British Labour leader Jeremy Corbyn has announced plans to erect a memorial plaque to Constance Markievicz, one of the leaders of the 1916 Rising.

Speaking at the Labour Women’s Conference, Corbyn championed the work of Irish revolutionary Countess Markievicz.

Newstalk reports that the Labour leader announced that he has been working with colleagues for a plaque in the new Islington library so "all generations can understand the contribution that Connie Markiewicz and so many others made."

In 1918, Markievicz was the the first woman ever to be elected to the British House of Commons. She was unable to take her seat because she was in Holloway Prison at the time.

Markievicz played a leading role in the Irish Citizen’s Army and was second in command of the rebel forces stationed at St Stephen's Green during the 1916 Easter Rising. She was sentenced to death for her part in the uprising, but because she was a woman, she escaped the firing squad.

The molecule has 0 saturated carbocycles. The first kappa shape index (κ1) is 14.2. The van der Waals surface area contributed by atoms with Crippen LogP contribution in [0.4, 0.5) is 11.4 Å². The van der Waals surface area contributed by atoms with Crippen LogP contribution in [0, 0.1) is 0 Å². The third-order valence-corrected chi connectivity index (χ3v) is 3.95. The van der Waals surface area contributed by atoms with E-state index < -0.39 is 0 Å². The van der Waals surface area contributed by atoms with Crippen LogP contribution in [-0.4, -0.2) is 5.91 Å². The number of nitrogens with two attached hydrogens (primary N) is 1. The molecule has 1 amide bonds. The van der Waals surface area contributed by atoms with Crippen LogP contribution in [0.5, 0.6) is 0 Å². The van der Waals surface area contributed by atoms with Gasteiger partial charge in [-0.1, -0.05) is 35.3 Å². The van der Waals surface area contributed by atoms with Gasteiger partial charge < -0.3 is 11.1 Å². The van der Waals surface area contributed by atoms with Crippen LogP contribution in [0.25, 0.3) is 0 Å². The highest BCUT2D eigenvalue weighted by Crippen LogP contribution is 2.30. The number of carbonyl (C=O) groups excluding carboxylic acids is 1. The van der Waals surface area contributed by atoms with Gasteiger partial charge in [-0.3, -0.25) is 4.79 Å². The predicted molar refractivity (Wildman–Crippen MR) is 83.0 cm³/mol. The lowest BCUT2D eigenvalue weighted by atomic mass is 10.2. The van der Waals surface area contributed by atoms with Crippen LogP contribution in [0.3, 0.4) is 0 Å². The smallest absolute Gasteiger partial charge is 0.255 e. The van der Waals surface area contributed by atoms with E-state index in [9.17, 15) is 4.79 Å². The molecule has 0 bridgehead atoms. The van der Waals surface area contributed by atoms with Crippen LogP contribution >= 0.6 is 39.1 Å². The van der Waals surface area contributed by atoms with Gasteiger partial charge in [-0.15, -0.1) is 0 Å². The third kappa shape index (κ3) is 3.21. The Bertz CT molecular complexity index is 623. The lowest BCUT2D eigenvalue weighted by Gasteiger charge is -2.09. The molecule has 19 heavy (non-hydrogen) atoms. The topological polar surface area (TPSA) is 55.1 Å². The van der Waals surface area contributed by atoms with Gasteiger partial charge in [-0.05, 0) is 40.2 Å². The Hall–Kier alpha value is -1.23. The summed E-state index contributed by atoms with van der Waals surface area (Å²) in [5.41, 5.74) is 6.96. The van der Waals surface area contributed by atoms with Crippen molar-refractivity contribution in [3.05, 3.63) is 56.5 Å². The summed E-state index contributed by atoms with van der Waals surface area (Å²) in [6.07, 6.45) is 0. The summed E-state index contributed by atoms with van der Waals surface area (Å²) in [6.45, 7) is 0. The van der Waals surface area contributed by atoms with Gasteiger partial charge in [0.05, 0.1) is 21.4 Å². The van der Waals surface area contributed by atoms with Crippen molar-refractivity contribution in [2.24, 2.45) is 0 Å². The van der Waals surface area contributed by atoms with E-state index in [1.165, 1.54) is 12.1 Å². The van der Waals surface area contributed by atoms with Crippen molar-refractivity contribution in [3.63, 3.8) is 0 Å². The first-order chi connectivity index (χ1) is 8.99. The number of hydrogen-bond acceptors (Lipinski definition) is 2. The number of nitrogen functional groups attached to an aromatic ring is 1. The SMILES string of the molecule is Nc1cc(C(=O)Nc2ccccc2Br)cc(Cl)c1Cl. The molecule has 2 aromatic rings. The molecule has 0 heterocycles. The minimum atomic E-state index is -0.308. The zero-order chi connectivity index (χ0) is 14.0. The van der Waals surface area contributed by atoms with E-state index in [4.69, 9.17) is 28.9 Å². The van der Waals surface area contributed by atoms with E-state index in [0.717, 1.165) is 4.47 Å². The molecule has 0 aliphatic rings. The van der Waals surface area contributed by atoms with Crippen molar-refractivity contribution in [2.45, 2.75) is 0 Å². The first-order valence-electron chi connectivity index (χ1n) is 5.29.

As the Minister for Labour in the first Irish government, she would become one of the first women to hold a cabinet position.

In a speech, she once famously advised: "Dress suitably in short skirts and strong boots, leave your jewels and gold wands in the bank, and buy a revolver."

Markievicz died in 1927 at the age of 59 from complications from appendicitis.

Corby, who has faced criticism over his association with Sinn Fein, recently reiterated his support for a united Ireland.

Read more: 50 facts about the Easter Rising (PHOTOS)

Constance Markievicz